The casino industry has lusted after New York City for years, and in April, state lawmakers gave the green light for three casinos downstate. Analysts say that a new casino in the city could transform the national gambling landscape by tapping directly into the country's largest market and its global appeal as a tourist destination.

But evidence from other cities suggests casinos rarely deliver on their long-term economic promises. I asked Nicole Hong, who writes about the New York City economy, what to expect.

The premise of casino gambling is that it would create an economic windfall for New York City. Will it?

It's too early to predict.

In the short term, the state will get the upfront license fees, which will be at least $500 million per casino. In terms of tax revenue, the state will take a huge chunk of the gambling revenues that the casinos make, and casinos can be taxed at a much higher rate than other types of businesses.

But the size and sustainability of the windfall in the long term are an open question.

There are four casinos in upstate New York. Have they met the revenue targets they outlined when they sought their licenses?

Even before the pandemic, those casinos were underperforming expectations. The state comptroller's office found that in 2019, the casinos contributed $188 million in gambling taxes to the state, two-thirds of what they had projected in their license applications.

Part of the problem is that the Northeast is getting oversaturated with casinos, and they're all competing for a similar pool of customers.

What about jobs? Don't casinos create jobs?

Casinos do come with jobs, especially during the construction and grand-opening phases. A single casino can employ thousands of people. But economists told me that the jobs often pay low wages, which stunts the potential for real economic growth.

We also still need to see how things shake out with the labor market in the pandemic. Around the country, many casinos have reported a shortage of workers, similar to the challenges facing other hospitality businesses like restaurants.

Where are we likely to see casinos, and what's the timetable?

The favorites for two of the licenses are for the existing "racinos" — racetrack casinos — in Queens and in Yonkers, N.Y.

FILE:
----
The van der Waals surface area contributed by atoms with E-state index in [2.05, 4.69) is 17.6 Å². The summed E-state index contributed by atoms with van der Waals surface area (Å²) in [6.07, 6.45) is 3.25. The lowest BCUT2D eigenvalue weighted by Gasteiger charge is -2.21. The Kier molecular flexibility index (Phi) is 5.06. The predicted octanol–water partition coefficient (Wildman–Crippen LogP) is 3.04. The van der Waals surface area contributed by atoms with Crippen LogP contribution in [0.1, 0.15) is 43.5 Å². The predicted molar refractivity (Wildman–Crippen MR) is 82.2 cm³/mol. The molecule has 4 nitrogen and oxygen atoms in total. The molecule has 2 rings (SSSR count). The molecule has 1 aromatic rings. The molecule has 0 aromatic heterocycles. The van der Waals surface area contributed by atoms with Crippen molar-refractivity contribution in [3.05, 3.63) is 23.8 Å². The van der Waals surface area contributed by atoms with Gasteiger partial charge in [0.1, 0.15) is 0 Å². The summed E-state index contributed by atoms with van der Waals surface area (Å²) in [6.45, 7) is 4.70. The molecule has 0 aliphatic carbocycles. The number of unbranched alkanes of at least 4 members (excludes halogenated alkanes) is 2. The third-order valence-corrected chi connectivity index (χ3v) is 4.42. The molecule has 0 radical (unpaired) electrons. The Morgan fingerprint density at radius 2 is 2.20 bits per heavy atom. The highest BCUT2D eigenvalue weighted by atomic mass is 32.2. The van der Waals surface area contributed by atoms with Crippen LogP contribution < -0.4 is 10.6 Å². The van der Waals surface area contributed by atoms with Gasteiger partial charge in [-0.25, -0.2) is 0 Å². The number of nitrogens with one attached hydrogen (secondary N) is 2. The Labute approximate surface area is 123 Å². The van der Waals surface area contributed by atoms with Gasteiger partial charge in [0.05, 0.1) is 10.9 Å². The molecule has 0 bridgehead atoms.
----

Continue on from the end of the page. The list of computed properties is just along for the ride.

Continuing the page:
The real competition seems to be for the third license. By October, the state has to appoint a commission who will manage the application process, so we might not know the exact sites until next year. But the lobbying frenzy has already begun. The pitches include parts of the Manhattan waterfront, Times Square, Coney Island and the area around Citi Field in Queens.


Subway partner

Dear Diary:

I traveled to New York City last fall for a writing workshop with eight women from around the country. It was hosted by a well-known author at her home in Washington Heights.

I considered a hotel on the Upper West Side. How hard could it be to navigate the subway to 155th, I thought as I clicked "book" for a nonrefundable room.

Harder than I anticipated.

Expecting a friendly out-of-towner would be staying nearby, I emailed the group, hoping to find a subway partner, only to get several versions of "I wish I could help."

Then a woman who lived in Chelsea replied, offering to Citi Bike the 50-plus blocks to my hotel and hop on the subway with me from there.

I said I would be waiting with coffee and asked what kind she wanted.

When the morning came, the weather was perfect for late September. I held the coffees, one in each hand, while I waited outside the hotel. Carelessly, I took a sip from the cup that was hers, and then nervously greeted her with my confession.

With a slight chuckle, she lifted the cup to her lips and took a sip. We bustled through the crowded 72nd Street station and down the steps to the 1.

Soon we arrived at our destination, a cozy prewar apartment filled with the scent of warm blueberry scones, the chatter of spirited women and the sound of a Newfoundland barking every time a boat went by on the Hudson.

And, of course, there was a French press for topping off our half-guzzled lattes.

— Elizabeth Weiner

Glad we could get together here. See you tomorrow. — J.B.

Melissa Guerrero, Jeff Boda and Ed Shanahan contributed to New York Today. You can reach the team at nytoday@nytimes.com.